This loan, however, is welcome to the extent that it gives the Museum’s game away. It cannot sensibly or morally refuse the mediation offered by UNESCO, to which the British government has been asked to respond by 31 March next year. That response was always going to be, “It’s entirely a matter for the Trustees”. But now that the Trustees and the Government seem to have colluded in the departure of the River God, they can obviously agree for the Museum to proceed to a non-binding mediation which could result in some mutually satisfactory departure, even temporarily, of Lord Elgin’s loot.

The Parthenon Marbles are a unique snapshot of the beginning of human civilisation – a picture of conversation, laughter, embraces and lots of drinking, without violence other than resistance to satyrs who try to invade a wedding feast. But the picture is torn in half by the geographic separation of the friezes. It is in the interest of the world, and not just of Greece, that they be reunited.

Geoffrey Robertson QC has provided legal advice to the Greek government. His latest book is “An Inconvenient Genocide: Who Now Remembers The Armenians?” (Biteback)

Daily Telegraph [3]

Elgin Marbles: Museum must come clean over deal with Russia, says Geoffrey Robertson QC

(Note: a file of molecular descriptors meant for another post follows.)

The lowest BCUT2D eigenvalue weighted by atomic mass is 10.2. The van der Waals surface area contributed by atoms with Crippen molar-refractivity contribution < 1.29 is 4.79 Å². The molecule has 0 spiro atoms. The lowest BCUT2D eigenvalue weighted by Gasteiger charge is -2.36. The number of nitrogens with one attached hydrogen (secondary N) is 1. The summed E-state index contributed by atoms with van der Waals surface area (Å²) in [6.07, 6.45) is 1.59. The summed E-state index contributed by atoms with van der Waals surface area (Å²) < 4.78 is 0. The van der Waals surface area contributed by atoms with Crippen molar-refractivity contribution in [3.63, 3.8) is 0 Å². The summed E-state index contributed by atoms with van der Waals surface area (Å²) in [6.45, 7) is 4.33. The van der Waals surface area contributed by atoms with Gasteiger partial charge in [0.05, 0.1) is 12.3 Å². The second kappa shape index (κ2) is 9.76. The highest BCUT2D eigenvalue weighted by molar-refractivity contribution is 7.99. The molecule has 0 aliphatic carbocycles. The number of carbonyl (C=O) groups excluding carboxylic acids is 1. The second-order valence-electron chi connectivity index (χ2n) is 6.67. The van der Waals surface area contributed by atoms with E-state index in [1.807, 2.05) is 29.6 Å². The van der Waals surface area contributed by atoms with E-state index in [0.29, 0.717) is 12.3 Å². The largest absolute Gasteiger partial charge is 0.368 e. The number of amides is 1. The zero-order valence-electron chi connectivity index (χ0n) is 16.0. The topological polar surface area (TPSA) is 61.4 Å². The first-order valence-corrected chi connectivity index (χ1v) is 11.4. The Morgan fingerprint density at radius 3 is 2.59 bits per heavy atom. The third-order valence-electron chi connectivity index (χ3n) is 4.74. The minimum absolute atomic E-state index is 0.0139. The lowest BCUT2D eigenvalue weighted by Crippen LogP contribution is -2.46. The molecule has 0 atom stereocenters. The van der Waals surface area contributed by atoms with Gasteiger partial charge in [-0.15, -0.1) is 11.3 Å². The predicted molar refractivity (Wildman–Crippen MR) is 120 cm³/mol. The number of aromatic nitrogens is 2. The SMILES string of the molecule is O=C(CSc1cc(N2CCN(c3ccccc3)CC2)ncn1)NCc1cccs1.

The barrister, who with Amal Clooney is advising the Greek Government, said the loan of the Elgin Marble to Russia would only help to further Greece’s cause
By Victoria Ward
10:21PM GMT 05 Dec 2014

Geoffrey Robertson QC, who with Amal Clooney is advising Greece over the Elgin Marbles, has called on the British Museum to come clean about the full terms of its deal with Russia.

The eminent barrister said the loan of the sculpture to Russia would only help to further Greece’s cause.

“I think it will assist their case because it shows that the marbles are not confined to the British Museum,” he told the Telegraph.

“Neil MacGregor (director of the British Museum) confirmed yesterday that ‘it looks much better than it does in London’.

“If a marble looks much better in St Petersburg than it does in London, all of the marbles will obviously look much better still back where they belong in the new Acropolis Museum, under blue attic skies and in the shadow of the Parthenon from which they were ripped.

“It also shows the naivety, if not the irresponsibility, of the trustees in giving President Putin a propaganda windfall at the very time that sanctions are beginning to bite in order to deter him from a war that is causing hundreds of deaths in the Ukraine.

“Mr Macgregor’s idea of ‘cultural diplomacy’ deterring human rights violations is rubbish. Look at Iran. Any better after he loaned the Cyrus Cylinder? Ask the (political prisoner) inhabitants of Evin Prison.

“The British government must have secretly sanctioned this temporary export of a cultural treasure outside the EU. So how does Mr Cameron explain his support for sanctions on Russia?

“The government had powers to stop this export and it declined to use them.

“The British Museum, as a public institution, should reveal the full terms of its deal with the Hermitage.

“Was it paid? And if not, why not?

“It shows that both the government and the trustees should accept Unesco’s offer to mediate with Greece over the future of this great work of art.

“It’s in the interests of the world, not only of Greece that this great work of art should be put together rather than kept geographically apart.”